How Carey Price’s best stacks up to Roy’s

Montreal Canadiens goalie Carey Price. (Graham Hughes/CP)

Any observer could be forgiven if the magnitude of Carey Price’s performance during a Hart Trophy-worthy season is starting to get lost in a sea of saves.

That being the case, maybe it’s time to shake things up by talking about Price’s value, not just in the context of his contemporaries, but in terms of him being worth as much to these Montreal Canadiens as Patrick Roy ever was to previous versions of the club.

Comparisons between Price and Roy have been drawn long before it was even remotely fair to do so. Hey, that’s how hyperbole and Montreal work. But the latest impetus to meditate on the two has some merit, as Price passed Roy for fifth place on the Canadiens’ all-time shutout list with a 2-0 whitewash of the Detroit Red Wings on Monday night.

To most, Price earning one more goose egg than Roy doesn’t necessarily make them birds of a feather.

Roy, of course, backstopped Montreal to a pair of championships during his 10-plus seasons in Quebec, earning playoff MVP honours on both occasions. By contrast, Price—now in his eighth year with the club—hadn’t been the starting goalie on a Montreal team that made the NHL’s final four until last spring.

Usurping The Legend of Roy is not something Price figures to do soon, if at all. But that doesn’t change the fact that, right here, right now, Price is about as integral to his team’s success as it’s possible to be.

To have this conversation, you must first shield your eyes from the glow of Roy’s two Cups and focus on the grind that is the regular season.

Price has been a fantastic goalie for a couple of years now, but at age 27, he’s reaching another gear. His .935 save percentage and 1.93 goals-against average this year are tops in their respective categories. That’s despite the fact Montreal surrenders more shots per game than any team currently holding down a playoff spot—and more than a few that aren’t—and is saddled with bottom-third possession numbers.

If the MVP vote was held tomorrow, there’s a good chance Price would be the winner or runner-up. The B.C. boy would also be a slam dunk for the Vezina Trophy—and maybe the Hart, too—if Nashville Predators goalie Pekka Rinne wasn’t also turning in a magical campaign for the only team ahead of Montreal in the league standings.

Compare Price’s present season with Roy’s 1991-92 campaign—likely his best in Montreal—and the overlap is striking. That year, ‘St. Patrick’ led the league with a .914 save percentage and 2.36 GAA, while sharing the league-lead shutout mark with five. It all added up to a Vezina Trophy and second place in MVP balloting.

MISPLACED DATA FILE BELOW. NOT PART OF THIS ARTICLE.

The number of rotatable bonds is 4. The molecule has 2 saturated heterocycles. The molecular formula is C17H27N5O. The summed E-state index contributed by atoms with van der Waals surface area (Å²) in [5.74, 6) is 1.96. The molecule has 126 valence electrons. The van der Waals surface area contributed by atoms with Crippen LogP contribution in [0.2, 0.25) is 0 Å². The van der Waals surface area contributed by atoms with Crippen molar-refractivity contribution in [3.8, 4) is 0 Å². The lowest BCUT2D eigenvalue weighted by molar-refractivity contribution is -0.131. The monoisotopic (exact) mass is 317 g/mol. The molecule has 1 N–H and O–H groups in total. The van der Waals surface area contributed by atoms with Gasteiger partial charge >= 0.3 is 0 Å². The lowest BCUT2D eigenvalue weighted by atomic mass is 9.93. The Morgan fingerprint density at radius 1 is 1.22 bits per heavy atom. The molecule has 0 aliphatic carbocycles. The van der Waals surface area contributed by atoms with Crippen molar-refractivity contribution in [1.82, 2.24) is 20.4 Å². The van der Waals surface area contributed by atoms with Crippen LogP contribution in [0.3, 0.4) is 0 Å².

Sound familiar?

While examining the numbers is one thing, there something else at play that must be acknowledged when drawing parallels between Montreal’s current superstar and its last generational talent. Roy was an all-timer and richly deserves his prominent place on goaltending’s Mt. Rushmore, but his legend in Montreal is somewhat artificially enhanced by the events of 1993.

The Canadiens famously won 10 overtime games en route to a Cup triumph that spring, leading some to conclude they were a freakishly fortuitous team with a heavily fortified crease. While both of those things carry large elements of truth, it gets problematic when that dynamic is extrapolated to Roy’s entire time with the Habs. The narrative then becomes he was the only thing saving an average team from oblivion, and that’s just not the case.

Don’t forget, the Canadiens still had some residue from their dynastic teams of the late 1970s when they won the Cup in 1986, Roy’s rookie season. The core of that club also went to the final in 1989 after piling up 115 points in the regular season.

Keep connecting the dots and you’ll see a chunk of that team was still intact in 1993, when Roy won his second Cup. And that championship-winning squad might have been a bit more formidable than people realize, given it held a share of the overall standings lead as late as mid-March before enduring a late-season swoon.

All that is to say, Roy was a fantastic goalie, but he wasn’t the lone force for good during his time in Montreal. And if you’re examining Price’s worth at this moment in time, he’s carrying as much water as Roy was ever saddled with.

Naturally, that’s not enough to quench the thirst of Price, his teammates or the fans of a franchise desperate for its first title since No. 33 was in the crease, not the rafters. If the present-day saviour can deliver that, we can re-visit this already-worthy comparison on a much grander scale.

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